Merriam-Webster defines an Unidentified Flying Object (UFO) as “a mysterious flying object in the sky that is sometimes assumed to be a spaceship from another planet.” Although unidentified phenomena in the skies had been reported for much of human history, it was the Cold War era beginning in the late 1940s when mysterious lights and flying objects generated an intense scientific and amateur quest to understand the frontier beyond the earth’s orbit.
Tensions after World War II between the United States and the Soviet Union fueled the space race as well as fears of a nuclear apocalypse, turning American eyes – and fears – to the skies. The much-publicized sighting of UFOs in 1947 by pilot Kenneth Arnold, who described what he saw as saucer-shaped, prompted clever journalists to come up with the term “flying saucer.”
Unidentified flying objects in the heavens became a worldwide sensation within months. Reports of sightings proliferated, and UFO organizations were even formed by a fascinated public. The newly established U.S. Air Force was even tasked with investigating whether the phenomena were a national security threat.
Into this exciting new sphere of inquiry came journalist and author Frank Scully who wrote a regular column for the entertainment trade magazine Variety. From his friend Silas Newton, whom Scully knew as a wealthy Denver oilman, he learned that in 1948 at least three saucers carrying crews of tiny humanoids had landed in Aztec, New Mexico, and that the Air Force had captured the crews but was hushing up the big story. Newton supported his tale by citing “evidence” given by a mysterious scientist whom he called “Dr. Gee.”
Scully immediately assigned himself the task of publicizing the story through his Variety column and his 1950 book Behind the Flying Saucers. Unfortunately for Scully, before long Newton and “Dr Gee” (identified as Leo A. GeBauer) were exposed by San Francisco Chronicle reporter John Philip Cahn as con artists who had hoaxed the author. But not before sixty thousand copies of the book were sold.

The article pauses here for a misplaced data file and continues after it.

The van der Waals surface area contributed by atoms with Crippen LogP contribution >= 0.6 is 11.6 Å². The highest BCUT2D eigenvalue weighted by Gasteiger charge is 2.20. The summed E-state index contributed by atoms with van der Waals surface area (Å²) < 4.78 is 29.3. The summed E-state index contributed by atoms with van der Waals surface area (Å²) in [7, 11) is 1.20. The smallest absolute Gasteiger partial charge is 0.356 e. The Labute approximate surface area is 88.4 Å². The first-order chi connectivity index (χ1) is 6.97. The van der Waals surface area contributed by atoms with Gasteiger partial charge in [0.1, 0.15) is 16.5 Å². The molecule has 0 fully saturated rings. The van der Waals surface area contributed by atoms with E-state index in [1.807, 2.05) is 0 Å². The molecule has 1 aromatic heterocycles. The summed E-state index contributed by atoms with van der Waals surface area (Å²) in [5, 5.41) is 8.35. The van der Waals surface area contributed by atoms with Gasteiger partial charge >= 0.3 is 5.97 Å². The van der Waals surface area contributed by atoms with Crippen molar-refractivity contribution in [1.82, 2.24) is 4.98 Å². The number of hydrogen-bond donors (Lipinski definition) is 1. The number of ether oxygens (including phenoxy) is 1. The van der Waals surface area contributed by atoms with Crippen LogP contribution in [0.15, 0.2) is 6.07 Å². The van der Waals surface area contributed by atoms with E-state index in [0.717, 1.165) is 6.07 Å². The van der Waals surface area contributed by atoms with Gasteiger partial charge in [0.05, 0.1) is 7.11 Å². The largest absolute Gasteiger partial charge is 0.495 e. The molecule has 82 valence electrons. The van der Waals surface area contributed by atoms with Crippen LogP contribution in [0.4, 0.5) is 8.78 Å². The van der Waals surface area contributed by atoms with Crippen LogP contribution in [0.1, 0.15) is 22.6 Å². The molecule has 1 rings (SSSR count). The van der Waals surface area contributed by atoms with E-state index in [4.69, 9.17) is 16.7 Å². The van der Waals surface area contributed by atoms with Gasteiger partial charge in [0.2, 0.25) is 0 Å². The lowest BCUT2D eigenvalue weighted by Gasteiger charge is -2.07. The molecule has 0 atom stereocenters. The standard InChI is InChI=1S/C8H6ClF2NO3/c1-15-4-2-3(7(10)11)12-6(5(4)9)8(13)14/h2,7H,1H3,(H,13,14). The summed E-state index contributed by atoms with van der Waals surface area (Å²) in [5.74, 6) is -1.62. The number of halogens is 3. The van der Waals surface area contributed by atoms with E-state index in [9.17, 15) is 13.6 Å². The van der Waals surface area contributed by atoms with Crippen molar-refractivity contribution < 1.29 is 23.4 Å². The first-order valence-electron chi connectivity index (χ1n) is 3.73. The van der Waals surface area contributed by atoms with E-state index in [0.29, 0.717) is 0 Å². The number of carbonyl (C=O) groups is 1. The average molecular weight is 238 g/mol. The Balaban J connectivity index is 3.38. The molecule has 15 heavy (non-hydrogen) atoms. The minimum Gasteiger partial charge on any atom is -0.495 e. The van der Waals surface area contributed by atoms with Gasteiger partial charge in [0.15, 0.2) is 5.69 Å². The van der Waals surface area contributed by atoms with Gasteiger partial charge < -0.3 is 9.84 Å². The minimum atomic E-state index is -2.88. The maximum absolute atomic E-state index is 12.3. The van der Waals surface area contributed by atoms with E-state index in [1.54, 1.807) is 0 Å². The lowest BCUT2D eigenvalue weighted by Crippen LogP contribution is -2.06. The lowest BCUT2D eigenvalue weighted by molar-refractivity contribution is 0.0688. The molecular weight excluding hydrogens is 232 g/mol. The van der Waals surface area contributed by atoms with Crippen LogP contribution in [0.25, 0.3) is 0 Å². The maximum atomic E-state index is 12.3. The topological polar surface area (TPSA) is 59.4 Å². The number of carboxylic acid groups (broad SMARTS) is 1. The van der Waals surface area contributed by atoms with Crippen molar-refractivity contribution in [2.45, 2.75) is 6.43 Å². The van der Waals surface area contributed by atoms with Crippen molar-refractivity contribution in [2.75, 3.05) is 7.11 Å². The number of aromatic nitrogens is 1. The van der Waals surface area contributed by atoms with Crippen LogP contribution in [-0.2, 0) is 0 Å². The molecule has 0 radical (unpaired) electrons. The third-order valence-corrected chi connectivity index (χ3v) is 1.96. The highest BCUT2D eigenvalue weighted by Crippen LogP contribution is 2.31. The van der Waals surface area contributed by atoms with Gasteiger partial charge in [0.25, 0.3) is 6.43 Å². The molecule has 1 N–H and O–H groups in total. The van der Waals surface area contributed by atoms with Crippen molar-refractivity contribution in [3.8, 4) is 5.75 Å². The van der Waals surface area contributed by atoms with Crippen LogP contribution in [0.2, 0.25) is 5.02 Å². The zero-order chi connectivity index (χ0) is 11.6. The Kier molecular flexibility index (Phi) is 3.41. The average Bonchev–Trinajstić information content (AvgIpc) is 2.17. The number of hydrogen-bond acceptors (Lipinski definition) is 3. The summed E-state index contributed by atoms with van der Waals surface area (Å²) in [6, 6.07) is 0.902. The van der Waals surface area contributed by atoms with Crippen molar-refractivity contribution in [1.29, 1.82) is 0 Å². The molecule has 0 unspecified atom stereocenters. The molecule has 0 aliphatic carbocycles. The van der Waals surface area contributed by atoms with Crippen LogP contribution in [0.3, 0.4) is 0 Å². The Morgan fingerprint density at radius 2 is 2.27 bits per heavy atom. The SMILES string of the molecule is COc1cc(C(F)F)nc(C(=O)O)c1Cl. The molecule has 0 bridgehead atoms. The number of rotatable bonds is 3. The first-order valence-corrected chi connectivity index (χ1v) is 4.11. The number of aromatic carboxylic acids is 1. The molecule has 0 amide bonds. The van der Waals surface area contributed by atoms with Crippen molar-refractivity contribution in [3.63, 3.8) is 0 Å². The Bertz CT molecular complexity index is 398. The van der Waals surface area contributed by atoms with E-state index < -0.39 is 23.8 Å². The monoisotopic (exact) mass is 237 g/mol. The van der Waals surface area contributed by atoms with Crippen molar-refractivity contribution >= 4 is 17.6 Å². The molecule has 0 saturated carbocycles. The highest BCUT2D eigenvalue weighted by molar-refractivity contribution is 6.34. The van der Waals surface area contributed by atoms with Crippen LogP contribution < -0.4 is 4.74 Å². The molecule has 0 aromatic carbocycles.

Scully’s account refuses to die. In 2011 UFO enthusiasts claimed proof of the 1948 UFO crash when the FBI added a mysterious memo to their online repository of public records termed the “FBI Vault.” The 1950 memo written to FBI Director J. Edgar Hoover by agency official Guy Hottel states that an FBI agent heard through an informant that three flying saucers had been recovered in New Mexico. According to the FBI, the second- and third-hand claims were never worthy of investigation.
As for Frank Scully, a look at his papers at the American Heritage Center reveals that he never lost his belief in extraterrestrials. In 1963 he wrote an autobiographical book In Armour Bright which included a reiteration of his belief in the 1948 saucer crash. For him and many others, UFOs represent fascinating possibilities of life outside the Earth’s boundaries and into the frontiers of the imagination.
Post submitted by AHC Archivist Leslie Waggener.
 History.com Editors. “Kenneth Arnold,” History, originally published 22 February 2010, updated 25 December 2018, https://www.history.com/topics/paranormal/kenneth-arnold. Accessed 12 October 2021.
 “The Press: Flying Saucer Men,” Time, October 27, 1952, http://content.time.com/time/subscriber/article/0,33009,890410,00.html. Accessed 12 October 2021.
 The FBI Vault can be found at https://vault.fbi.gov/.
 FBI. “UFOs and the Guy Hottel Memo,” FBI News, published 25 March 2013, https://www.fbi.gov/news/stories/ufos-and-the-guy-hottel-memo.